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Equine dentals

A thorough dental examination requires a good history, examination of the whole horse (particularly of the head and oral cavity) for disease and malocclusions and good record keeping. A veterinarian is the most appropriate person to perform this examination, as their knowledge of entire body systems and disease conditions are vital in dental examinations.

Are neglected overgrown teeth causing your horse pain?

Horses have evolved as prey animals and as such are programed to hide pain so they don’t get eaten. This natural response was useful to minimize the chances of being picked upon by a hungry predator however, it makes it difficult to recognize those early behavioral signs when your horse is in pain. A complete and thorough dental exam is the only way to make sure your horse is not suffering from dental disease.

Some common problems that can occur and often go untreated are:

  • Sharp enamel points that may lacerate the cheek and tongue causing painful ulcers
  • Hooks and ramps, which restrict movement of the jaw with severe cases developing large lacerations and holes in the opposing soft tissue (gums) if left untreated
  • Diastema / food pockets, where food gets caught, rotting leading to inflamed and retracted gums
  • Erupted or retained wolf teeth that are loose or fractured below the gum line when removal was attempted
  • Retained deciduous teeth that can interfere with permanent teeth emergence
  • Wave mouth and other imbalances, causing over wear of the opposing tooth, leading to development of diastema and other changes
  • Excessive transverse ridges, restricting normal mastication


Sedation, is it necessary?

We often sedate horses for equine dentals, why is this? Sedation allows a thorough examination to be performed every time, not just when the horse prefers. It is also recommended for the safety of the owner, vet and horse. Visualisation of many small intraoral structures is next to impossible in the un-sedated horse. Normal practice in veterinary equine dentistry internationally dictates that these structures are evaluated. Sedation is also used to reduce the stress and anxiety your horse might otherwise experience during the examination and treatment. Many horses internalise stress, they may seem calm on the outside showing little signs of discomfort but on the inside, there is a lot going on. No one likes going to the dentist, including your horse.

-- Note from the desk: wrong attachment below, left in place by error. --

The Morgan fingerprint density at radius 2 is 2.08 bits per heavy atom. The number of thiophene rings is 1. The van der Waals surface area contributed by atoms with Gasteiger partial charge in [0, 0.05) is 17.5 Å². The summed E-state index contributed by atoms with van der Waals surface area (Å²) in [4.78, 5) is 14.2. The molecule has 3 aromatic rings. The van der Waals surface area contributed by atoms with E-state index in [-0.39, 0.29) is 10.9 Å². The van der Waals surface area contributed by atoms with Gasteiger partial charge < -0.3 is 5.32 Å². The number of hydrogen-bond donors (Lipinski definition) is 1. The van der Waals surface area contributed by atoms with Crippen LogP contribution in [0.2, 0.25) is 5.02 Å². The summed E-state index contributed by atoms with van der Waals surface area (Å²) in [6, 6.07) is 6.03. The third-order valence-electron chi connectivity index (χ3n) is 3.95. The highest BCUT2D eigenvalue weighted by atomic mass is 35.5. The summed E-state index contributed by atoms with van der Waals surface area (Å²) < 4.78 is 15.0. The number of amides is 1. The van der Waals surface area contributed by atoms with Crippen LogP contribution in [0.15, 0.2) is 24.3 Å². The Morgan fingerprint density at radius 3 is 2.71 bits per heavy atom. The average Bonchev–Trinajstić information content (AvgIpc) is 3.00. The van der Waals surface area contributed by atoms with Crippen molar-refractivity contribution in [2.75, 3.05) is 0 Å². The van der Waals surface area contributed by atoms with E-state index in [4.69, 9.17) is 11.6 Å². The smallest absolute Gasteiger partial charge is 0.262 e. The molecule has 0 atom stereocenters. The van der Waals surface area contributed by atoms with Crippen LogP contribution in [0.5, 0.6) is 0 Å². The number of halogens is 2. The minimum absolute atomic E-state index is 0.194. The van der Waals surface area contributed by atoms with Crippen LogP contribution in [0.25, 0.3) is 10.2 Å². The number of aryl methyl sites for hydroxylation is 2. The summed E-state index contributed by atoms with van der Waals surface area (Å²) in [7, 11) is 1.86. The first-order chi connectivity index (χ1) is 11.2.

Which is better; hand tools or power tools?

There is much debate about this amongst horse owners. Both techniques have their pros and cons but the most important aspect is who is using these tools, their level of training and knowledge. We have both options available, but prefer power tools to do the bulk of the work. Power tools have some important advantages: 1) they are much quicker, so that the horse doesn’t have to open its mouth for any longer than necessary, 2) they allow each tooth to be individually treated and very particular areas of the tooth can be worked on in isolation, 3) the teeth in the back of the mouth can be treated without unintentionally bumping into the jaw bone and disrupting the soft tissues of the mouth.

Do power tools case tooth damage? 

Power instruments can cause damage to the tooth in untrained hands. All our equine vets have had the required education on how to safely and effectively use these power tools to ensure the wellbeing of the horse while acquiring optimal results. Used judiciously in well-trained hands, they are a time and effort saving tool that can accomplish more detailed work.

How frequently are dental examination and treatment recommended? 

We often suggest your horse gets a dental check annually to ensure problems are identified and treated early. Some younger horses and those with less than favourable alignment require six monthly check ups.